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The headline for this blog may be a bit misleading. Granted, there are many military conflicts around the world that should be ended, but this war is more immediate and, in many ways, far more personal—not to mention silent!

This refers to ending the war between young and old; a peace that will undoubtedly be of the utmost benefit to you, your other-aged colleagues and your organization.

Move Past Stereotypes

This is a topic where preconceived notions can dominate. In so many words: It’s the young people who “get” technology, who are focused on the future and are open to viewing the future in exciting new ways. By contrast, the “old guys” are the ones mired in the past, unable to envision all that the future holds and convinced that the good old days have turned the corner, never to be seen again.

That’s not true at all. I’ve known younger people who were utterly locked onto the past. I’ve also known many older people who were as focused on and open-minded about the future as anyone could possibly be. It’s not their chronological age or how much or little hair they have on their heads, it’s their mind-set.

Still, there’s no denying that there can often be a significant gulf between the young and the old—and it can be very damaging to an organization.

One of the salient topics of my Anticipatory Organization Model is what I refer to as Futureview. This not only refers to a person’s outlook regarding the future, but also how that outlook can impact their thoughts and actions in the present.

A misdirected Futureview can damage an organization. For instance, a younger employee whose view of the future is negative may not only be looking to move on to another company, her current performance may also reflect that level of discouragement.

An older employee with a similar outlook may also perform far below his ability, since he has little optimism about the future. Moreover, both attitudes may stem from the perception of the “other guy” and all his perceived flaws—one of the many chasms that can separate the young and the old.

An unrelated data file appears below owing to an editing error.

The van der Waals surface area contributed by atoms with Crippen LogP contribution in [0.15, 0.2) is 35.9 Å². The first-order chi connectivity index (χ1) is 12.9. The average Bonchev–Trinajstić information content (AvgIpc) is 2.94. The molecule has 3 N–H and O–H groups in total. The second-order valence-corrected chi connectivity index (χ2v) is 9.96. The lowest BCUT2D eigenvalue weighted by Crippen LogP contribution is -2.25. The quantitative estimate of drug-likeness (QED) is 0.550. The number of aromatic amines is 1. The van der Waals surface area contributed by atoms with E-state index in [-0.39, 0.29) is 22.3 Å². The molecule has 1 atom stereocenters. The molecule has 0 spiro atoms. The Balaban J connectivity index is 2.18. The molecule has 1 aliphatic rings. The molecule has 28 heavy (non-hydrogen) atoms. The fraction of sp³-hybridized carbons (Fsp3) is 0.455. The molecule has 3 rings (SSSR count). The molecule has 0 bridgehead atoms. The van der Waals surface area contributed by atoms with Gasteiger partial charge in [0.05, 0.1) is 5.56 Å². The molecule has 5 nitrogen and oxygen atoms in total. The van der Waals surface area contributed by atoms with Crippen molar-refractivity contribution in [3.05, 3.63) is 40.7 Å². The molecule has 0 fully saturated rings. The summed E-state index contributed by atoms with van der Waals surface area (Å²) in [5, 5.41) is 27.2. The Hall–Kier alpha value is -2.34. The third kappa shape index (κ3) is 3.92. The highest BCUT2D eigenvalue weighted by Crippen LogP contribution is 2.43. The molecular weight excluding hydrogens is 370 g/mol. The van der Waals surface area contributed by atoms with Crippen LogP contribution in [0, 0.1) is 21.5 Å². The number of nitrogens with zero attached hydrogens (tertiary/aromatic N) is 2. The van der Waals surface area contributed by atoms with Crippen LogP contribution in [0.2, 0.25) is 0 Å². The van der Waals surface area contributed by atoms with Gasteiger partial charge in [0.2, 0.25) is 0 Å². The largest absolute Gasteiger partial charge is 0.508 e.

Bring Them Together

In an organization that has a positive view of the future and approaches that future with an anticipatory mind-set, it’s critical to end the destructive war between young and older people.

One overriding strategy is to embrace as much as possible what all members of an organization contribute to the overall group. Younger people can offer perspectives, energy and insights that, in their own way, are fresh and often a departure from more established ways of thinking. Older people have experience, knowledge and wisdom—attributes that you can’t acquire by way of a seminar or college course.

Carry that strategy of shared unity into action. For instance, if your organization is holding a strategic planning session where you’re going to be making some key decisions, take a look at the attendee list in advance. Is it composed exclusively of baby boomers? If so, carefully select some younger people to join you in the meeting.

The benefits are powerful. Not only may younger members offer feedback and insights that may not come from their older colleagues, but the inherent message is a powerful one to every young person throughout the organization: You know what? There’s a future here. They actually want to hear what we have to say.

At the same time, older members’ Futureview can receive a shot in the arm. Maybe, just maybe, this organization is in far more capable, thoughtful hands than we thought!

The result: A shared, positive view of the future. What are you doing to end the war in your organization?

I am giving away my new book The Anticipatory Organization, visit www.TheAOBook.com to get yours while supplies last!